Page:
The best of EcoWatch, right in your inbox. Sign up for our email newsletter!
Victory: Obama Protects 1.8 million Acres of California Desert
California famously has an embarrassment of riches when it comes to landscapes: spectacular mountains, unique redwood forests and a coastline that ranges from idyllic beaches to rocky cliffs. But as many a lottery winner can tell you, even the most fabulous wealth can be squandered all too easily if one isn't careful. And once you've lost an ancient forest, an unspoiled coastline or a pristine desert, it's impossible to get it back.
That's why it's great news that President Obama has picked up where Congress left off more than 20 years ago when it passed the California Desert Protection Act. The newly designated Mojave Trails, Sand to Snow and Castle Mountains National Monuments protect parts of the Mojave and Sonoran wilderness that were being squeezed by growing populations in both southeastern California and southern Nevada as well as facing threats from mining and other industries.
Once considered hostile wastelands to be crossed as quickly as possible, the deserts of California are valued today for their austere grandeur, unique wildlife and (when the rains come, as they have this year) incredible wildflower displays. Supporting a thriving local tourism industry, millions of visitors each year visit Joshua Tree and Death Valley National Parks and the Mojave National Preserve. These lands are an irreplaceable part of our outdoor heritage and if you've never visited them, then you are in for a treat when you do. My family has taken some of our most memorable camping trips throughout this beautiful region.
The new national monuments contain both cultural and natural riches. They encompass ancient trade routes of indigenous Americans, as well as historic Route 66. They provide essential habitat for desert tortoise, bighorn sheep, mule deer, golden eagles and a host of migratory bird species. In fact, the striking landscapes that have been protected include not only deserts but also wetlands, woodlands and mountain vistas. They provide first-class opportunities for hiking, bird watching, horseback riding, snowshoeing and skiing.
The new monuments will also provide much-needed wildlife corridors between the San Bernardino Mountains, San Jacinto Mountains and Joshua Tree National Park, which will make it easier for plants and animals that are struggling to adapt both to climate change and encroaching urbanization. They will never know who was responsible for giving them a chance to survive, but we do.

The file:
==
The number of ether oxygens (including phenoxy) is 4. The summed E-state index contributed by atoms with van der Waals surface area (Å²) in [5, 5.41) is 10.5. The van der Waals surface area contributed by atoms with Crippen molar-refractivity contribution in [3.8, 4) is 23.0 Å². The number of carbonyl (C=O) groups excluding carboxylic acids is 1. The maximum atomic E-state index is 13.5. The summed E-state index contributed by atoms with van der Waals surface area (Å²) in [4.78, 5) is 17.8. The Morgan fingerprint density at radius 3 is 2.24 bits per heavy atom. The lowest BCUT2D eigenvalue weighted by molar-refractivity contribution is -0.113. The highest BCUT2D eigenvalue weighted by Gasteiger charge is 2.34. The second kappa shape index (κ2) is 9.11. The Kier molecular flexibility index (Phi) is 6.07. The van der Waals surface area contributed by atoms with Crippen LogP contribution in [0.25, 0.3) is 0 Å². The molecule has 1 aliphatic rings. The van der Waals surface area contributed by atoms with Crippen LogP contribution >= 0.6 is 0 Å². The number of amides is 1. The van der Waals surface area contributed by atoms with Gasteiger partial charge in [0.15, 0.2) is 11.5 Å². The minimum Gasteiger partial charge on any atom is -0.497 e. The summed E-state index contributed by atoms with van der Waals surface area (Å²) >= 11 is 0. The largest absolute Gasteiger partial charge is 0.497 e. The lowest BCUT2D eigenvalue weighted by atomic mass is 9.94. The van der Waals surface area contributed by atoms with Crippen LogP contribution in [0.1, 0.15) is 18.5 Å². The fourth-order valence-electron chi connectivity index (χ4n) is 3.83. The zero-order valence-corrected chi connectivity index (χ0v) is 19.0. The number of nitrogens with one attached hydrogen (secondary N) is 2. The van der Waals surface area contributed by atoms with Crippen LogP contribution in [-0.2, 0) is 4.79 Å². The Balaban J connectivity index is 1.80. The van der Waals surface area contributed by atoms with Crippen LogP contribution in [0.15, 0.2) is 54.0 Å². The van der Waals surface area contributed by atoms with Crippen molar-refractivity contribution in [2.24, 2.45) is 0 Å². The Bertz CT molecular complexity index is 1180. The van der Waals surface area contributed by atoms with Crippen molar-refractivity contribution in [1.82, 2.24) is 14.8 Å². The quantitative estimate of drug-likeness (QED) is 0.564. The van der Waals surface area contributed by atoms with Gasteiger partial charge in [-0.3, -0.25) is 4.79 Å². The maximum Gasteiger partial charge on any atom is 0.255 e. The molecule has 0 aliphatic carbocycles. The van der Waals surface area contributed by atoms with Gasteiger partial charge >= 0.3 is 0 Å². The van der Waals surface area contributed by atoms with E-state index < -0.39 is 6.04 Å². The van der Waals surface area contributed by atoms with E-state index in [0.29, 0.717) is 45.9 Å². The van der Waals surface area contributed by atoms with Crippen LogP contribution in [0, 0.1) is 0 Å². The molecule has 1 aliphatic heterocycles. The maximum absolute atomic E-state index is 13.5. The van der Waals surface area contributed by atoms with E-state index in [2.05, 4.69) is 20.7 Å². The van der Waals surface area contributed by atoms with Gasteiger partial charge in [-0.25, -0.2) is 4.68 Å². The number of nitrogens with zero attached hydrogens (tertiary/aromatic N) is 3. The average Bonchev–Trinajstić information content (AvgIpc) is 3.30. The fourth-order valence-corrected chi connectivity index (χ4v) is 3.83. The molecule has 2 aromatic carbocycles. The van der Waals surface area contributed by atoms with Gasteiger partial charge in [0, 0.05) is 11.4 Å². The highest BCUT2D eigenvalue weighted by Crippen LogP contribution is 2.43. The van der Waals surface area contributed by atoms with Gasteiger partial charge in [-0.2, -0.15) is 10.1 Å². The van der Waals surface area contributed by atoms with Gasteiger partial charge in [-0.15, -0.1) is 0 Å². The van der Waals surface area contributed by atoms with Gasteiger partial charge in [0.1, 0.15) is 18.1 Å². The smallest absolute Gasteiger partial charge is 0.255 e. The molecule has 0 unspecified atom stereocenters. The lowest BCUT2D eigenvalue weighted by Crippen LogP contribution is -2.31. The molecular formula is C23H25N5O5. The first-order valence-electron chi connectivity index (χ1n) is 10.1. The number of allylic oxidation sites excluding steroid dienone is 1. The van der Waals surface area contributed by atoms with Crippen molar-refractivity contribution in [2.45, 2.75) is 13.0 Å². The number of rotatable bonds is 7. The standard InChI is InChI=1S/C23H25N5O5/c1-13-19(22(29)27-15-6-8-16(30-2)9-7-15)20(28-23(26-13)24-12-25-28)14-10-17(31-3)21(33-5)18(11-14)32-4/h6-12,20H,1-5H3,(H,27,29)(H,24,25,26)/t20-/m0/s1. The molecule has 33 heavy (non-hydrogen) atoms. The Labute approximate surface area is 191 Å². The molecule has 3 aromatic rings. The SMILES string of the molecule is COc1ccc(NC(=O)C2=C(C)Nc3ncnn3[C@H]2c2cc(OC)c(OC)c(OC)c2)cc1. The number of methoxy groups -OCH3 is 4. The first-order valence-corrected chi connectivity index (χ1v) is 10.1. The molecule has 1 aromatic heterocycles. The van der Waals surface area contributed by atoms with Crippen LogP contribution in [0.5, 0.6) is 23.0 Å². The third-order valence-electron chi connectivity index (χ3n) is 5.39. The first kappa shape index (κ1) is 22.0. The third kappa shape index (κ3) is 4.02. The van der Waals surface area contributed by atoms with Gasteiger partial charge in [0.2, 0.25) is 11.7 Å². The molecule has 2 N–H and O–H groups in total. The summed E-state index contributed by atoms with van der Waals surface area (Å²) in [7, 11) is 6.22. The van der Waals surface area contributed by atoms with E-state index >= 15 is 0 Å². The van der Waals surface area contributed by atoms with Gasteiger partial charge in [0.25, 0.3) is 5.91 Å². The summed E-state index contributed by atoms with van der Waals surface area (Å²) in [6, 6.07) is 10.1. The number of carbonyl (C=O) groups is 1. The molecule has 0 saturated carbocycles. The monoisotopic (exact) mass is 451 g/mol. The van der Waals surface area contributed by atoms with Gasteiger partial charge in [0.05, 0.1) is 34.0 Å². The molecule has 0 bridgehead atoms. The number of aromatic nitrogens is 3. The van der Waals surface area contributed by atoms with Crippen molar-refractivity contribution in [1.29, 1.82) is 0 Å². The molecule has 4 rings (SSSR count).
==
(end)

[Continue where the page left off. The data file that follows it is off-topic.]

Take a moment to thank President Obama for preserving these irreplaceable lands for generations to come.
YOU MIGHT ALSO LIKE
EcoWatch Daily Newsletter
By Cathy Brown
Most of us have heard about UN researchers warning that we need to make dramatic changes in the next 12 years to limit our risk of extreme heat, drought, floods and poverty caused by climate change. Report after report about a bleak climate future can leave people in despair.
Losing weight, improving heart health and decreasing your chances for metabolic diseases like diabetes may be as simple as cutting back on a handful of Oreos or saying no to a side of fries, according to a new study published in the journal The Lancet Diabetes & Endocrinology.
It's important to remember that one person can make a difference. From teenagers to world-renowned scientists, individuals are inspiring positive shifts around the world. Maybe you won't become a hard-core activist, but this list of people below can inspire simple ways to kickstart better habits. Here are seven people advocating for a better planet.
Scotland produced enough power from wind turbines in the first half of 2019, that it could power Scotland twice over. Put another way, it's enough energy to power all of Scotland and most of Northern England, according to the BBC — an impressive step for the United Kingdom, which pledged to be carbon neutral in 30 years.
By Jessica A. Knoblauch
It's been a particularly terrible summer for bees. Recently, the U.S. Environmental Protection Agency (EPA) announced it is allowing the bee-killing pesticide sulfoxaflor back on the market. And just a few weeks prior, the USDA announced it is suspending data collection for its annual honeybee survey, which tracks honeybee populations across the U.S., providing critical information to farmers and scientists.
tommaso79 / iStock / Getty Images Plus
By Rachel Licker
As a new mom, I've had to think about heat safety in many new ways since pregnant women and young children are among the most vulnerable to extreme heat.